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Image of Chair (folding)

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Chair (folding)

Creation date: 1600-1650
Creation place: China

Other Information

Type: Wood Chair
Medium and Support: Rosewood
Credit Line: Gift of Eugene and Marian Gabrych
Accession Number: 2002.150
Dimensions: 40 1/2 in. x 27 1/4 in. x 26 in. (102.87 cm x 69.22 cm x 66.04 cm)
Currently on view


Mr. and Mrs. Eugene Gabrych, Fallbrook, California ( - December 28, 2002)

San Diego Museum of Art, San Diego, California (December 28, 2002 - )

Label Copy

Asia Crossroads installation
October 2003
Portable folding armchairs with curved horseshoe backs are found in Chinese paintings from the 12th century. The chairs are both practical and elegant. The back legs, pivoting on a pin where they cross the front legs, allow the seat to be folded upward in the same manner used in folding chairs today. In order to make the long curve of the arms and back, five pieces of wood have been joined using cogged scarf joints secured by a key (half-lapped pressure peg joints), a sturdy and ingenious joint design used in both Chinese furniture and architecture. Ming examples of this chair are today quite rare. Although incorporating replacement parts, notably the supporting spandrels in the curves of the arms and the backsplat, this chair retains the welcoming curves, gleaming wood, and ingenious design that made it so desirable in its day.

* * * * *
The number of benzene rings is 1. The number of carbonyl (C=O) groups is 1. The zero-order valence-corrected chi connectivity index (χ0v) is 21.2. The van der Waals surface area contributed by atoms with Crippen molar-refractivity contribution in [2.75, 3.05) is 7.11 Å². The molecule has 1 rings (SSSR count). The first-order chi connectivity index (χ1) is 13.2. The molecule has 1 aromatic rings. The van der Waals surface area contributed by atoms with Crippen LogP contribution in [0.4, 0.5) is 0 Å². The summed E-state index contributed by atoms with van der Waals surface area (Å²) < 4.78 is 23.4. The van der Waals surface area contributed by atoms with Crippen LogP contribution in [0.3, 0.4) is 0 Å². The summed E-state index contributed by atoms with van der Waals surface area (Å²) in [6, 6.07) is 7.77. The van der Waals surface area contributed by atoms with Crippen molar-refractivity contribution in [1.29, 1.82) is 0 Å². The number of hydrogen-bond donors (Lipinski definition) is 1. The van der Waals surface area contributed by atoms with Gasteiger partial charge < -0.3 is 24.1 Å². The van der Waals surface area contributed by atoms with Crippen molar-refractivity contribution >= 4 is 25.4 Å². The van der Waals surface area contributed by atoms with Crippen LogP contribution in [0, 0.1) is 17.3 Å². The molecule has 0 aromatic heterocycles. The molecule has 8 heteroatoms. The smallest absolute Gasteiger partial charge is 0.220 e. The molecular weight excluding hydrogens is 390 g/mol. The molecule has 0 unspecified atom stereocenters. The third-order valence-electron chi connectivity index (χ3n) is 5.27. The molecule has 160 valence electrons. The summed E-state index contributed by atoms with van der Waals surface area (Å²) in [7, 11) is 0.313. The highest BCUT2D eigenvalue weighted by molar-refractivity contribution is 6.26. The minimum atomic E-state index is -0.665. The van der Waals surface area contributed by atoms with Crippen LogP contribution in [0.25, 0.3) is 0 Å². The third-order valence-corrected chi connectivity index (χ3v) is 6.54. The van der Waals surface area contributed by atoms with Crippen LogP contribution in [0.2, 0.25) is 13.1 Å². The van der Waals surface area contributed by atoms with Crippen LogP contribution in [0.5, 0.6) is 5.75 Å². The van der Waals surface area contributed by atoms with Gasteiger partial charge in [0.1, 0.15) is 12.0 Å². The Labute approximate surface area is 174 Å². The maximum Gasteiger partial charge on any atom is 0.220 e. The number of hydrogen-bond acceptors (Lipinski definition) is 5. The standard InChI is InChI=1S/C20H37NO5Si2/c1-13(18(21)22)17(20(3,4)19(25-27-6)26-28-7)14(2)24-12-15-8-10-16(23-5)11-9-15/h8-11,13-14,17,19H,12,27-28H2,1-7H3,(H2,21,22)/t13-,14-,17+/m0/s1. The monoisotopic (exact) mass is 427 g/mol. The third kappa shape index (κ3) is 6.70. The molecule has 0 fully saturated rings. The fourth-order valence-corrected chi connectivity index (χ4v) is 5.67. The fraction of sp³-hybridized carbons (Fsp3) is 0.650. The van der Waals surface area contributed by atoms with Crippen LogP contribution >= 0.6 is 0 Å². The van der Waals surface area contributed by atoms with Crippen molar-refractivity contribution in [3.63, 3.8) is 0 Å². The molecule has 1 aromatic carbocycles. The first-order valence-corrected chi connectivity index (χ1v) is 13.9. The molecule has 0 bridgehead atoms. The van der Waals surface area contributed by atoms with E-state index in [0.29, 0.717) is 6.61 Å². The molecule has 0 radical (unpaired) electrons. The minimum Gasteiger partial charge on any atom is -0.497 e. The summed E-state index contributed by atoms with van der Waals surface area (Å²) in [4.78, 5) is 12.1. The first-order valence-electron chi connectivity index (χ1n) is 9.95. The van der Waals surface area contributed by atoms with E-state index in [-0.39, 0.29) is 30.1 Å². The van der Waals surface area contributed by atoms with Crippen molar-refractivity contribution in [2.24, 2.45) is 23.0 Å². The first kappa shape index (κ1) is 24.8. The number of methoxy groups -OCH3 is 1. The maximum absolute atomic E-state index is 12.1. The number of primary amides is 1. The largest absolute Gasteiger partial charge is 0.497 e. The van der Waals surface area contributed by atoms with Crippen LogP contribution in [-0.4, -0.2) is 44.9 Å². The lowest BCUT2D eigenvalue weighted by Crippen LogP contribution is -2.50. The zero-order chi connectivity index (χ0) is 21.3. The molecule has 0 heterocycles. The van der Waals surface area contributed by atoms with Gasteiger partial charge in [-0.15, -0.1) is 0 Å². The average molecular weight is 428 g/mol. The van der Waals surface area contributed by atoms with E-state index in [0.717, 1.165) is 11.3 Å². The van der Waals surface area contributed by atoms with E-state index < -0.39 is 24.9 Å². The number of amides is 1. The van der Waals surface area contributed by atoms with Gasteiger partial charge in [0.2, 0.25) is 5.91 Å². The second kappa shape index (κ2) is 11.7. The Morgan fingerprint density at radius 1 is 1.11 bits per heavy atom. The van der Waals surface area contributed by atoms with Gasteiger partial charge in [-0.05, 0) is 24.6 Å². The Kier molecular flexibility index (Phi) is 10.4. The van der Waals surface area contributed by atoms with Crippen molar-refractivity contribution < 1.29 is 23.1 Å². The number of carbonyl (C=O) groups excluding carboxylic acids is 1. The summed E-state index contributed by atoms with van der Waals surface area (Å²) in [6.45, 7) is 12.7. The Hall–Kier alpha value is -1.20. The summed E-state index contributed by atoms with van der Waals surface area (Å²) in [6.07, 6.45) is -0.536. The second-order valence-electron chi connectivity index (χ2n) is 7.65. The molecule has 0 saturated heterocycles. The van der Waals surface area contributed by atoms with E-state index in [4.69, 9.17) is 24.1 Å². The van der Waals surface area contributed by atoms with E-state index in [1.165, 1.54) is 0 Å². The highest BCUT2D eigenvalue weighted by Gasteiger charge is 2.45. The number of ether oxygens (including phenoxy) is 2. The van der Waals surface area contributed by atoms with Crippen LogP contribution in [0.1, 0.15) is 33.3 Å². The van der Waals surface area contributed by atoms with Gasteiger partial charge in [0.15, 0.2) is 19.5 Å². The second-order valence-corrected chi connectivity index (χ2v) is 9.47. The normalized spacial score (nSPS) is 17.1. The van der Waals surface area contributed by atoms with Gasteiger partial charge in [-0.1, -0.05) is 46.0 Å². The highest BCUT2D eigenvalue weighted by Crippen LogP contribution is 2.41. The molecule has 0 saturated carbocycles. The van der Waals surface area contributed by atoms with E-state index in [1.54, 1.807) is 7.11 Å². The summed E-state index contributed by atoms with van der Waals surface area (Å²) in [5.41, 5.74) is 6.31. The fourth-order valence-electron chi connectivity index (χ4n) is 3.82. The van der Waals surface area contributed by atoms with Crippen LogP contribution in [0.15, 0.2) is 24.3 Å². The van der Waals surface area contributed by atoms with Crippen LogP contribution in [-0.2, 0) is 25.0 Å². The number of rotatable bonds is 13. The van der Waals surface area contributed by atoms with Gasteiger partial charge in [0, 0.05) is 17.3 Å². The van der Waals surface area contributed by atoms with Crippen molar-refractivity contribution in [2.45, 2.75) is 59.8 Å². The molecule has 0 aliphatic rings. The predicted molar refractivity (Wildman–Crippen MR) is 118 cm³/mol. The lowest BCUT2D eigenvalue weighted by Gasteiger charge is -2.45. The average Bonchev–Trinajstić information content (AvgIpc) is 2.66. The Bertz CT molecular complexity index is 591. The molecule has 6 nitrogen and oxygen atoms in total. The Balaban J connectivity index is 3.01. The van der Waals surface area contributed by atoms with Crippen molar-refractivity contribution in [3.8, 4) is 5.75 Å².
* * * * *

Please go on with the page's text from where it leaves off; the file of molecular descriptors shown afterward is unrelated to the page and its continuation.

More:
Last Updated: 6/23/2021


This object has the following bibliographic references:

Dr. Caron Smith. San Diego Museum of Art, San Diego Museum of Art. San Diego, California, 2003
Page Number: 51, Figure Number: 51

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